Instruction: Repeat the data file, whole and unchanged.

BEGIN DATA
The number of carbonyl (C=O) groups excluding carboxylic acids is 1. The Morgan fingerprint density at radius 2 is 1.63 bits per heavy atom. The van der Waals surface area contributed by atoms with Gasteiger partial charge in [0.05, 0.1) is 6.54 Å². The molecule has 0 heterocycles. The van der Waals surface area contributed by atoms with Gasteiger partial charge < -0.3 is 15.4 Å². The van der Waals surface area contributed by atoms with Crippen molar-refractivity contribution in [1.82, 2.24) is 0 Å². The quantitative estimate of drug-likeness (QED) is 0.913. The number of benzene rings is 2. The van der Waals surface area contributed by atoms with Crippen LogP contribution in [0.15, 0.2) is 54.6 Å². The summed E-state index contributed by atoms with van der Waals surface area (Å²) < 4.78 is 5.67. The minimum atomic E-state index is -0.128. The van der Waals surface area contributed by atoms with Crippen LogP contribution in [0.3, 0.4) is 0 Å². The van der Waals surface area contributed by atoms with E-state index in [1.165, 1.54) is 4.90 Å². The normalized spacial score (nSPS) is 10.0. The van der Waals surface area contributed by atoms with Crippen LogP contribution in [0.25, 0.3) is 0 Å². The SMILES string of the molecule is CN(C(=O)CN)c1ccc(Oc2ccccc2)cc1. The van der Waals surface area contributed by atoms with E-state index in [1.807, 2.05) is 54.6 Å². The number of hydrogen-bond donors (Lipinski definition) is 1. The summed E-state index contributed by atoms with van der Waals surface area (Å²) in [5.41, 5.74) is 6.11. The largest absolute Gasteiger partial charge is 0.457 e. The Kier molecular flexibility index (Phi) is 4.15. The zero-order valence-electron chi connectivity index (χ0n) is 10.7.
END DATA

The number of carbonyl (C=O) groups excluding carboxylic acids is 1. The Morgan fingerprint density at radius 2 is 1.63 bits per heavy atom. The van der Waals surface area contributed by atoms with Gasteiger partial charge in [0.05, 0.1) is 6.54 Å². The molecule has 0 heterocycles. The van der Waals surface area contributed by atoms with Gasteiger partial charge < -0.3 is 15.4 Å². The van der Waals surface area contributed by atoms with Crippen molar-refractivity contribution in [1.82, 2.24) is 0 Å². The quantitative estimate of drug-likeness (QED) is 0.913. The number of benzene rings is 2. The van der Waals surface area contributed by atoms with Crippen LogP contribution in [0.15, 0.2) is 54.6 Å². The summed E-state index contributed by atoms with van der Waals surface area (Å²) < 4.78 is 5.67. The minimum atomic E-state index is -0.128. The van der Waals surface area contributed by atoms with Crippen LogP contribution in [0.3, 0.4) is 0 Å². The van der Waals surface area contributed by atoms with E-state index in [1.165, 1.54) is 4.90 Å². The normalized spacial score (nSPS) is 10.0. The van der Waals surface area contributed by atoms with Crippen LogP contribution in [0.25, 0.3) is 0 Å². The SMILES string of the molecule is CN(C(=O)CN)c1ccc(Oc2ccccc2)cc1. The van der Waals surface area contributed by atoms with E-state index in [1.807, 2.05) is 54.6 Å². The number of hydrogen-bond donors (Lipinski definition) is 1. The summed E-state index contributed by atoms with van der Waals surface area (Å²) in [5.41, 5.74) is 6.11. The largest absolute Gasteiger partial charge is 0.457 e. The Kier molecular flexibility index (Phi) is 4.15. The zero-order valence-electron chi connectivity index (χ0n) is 10.7.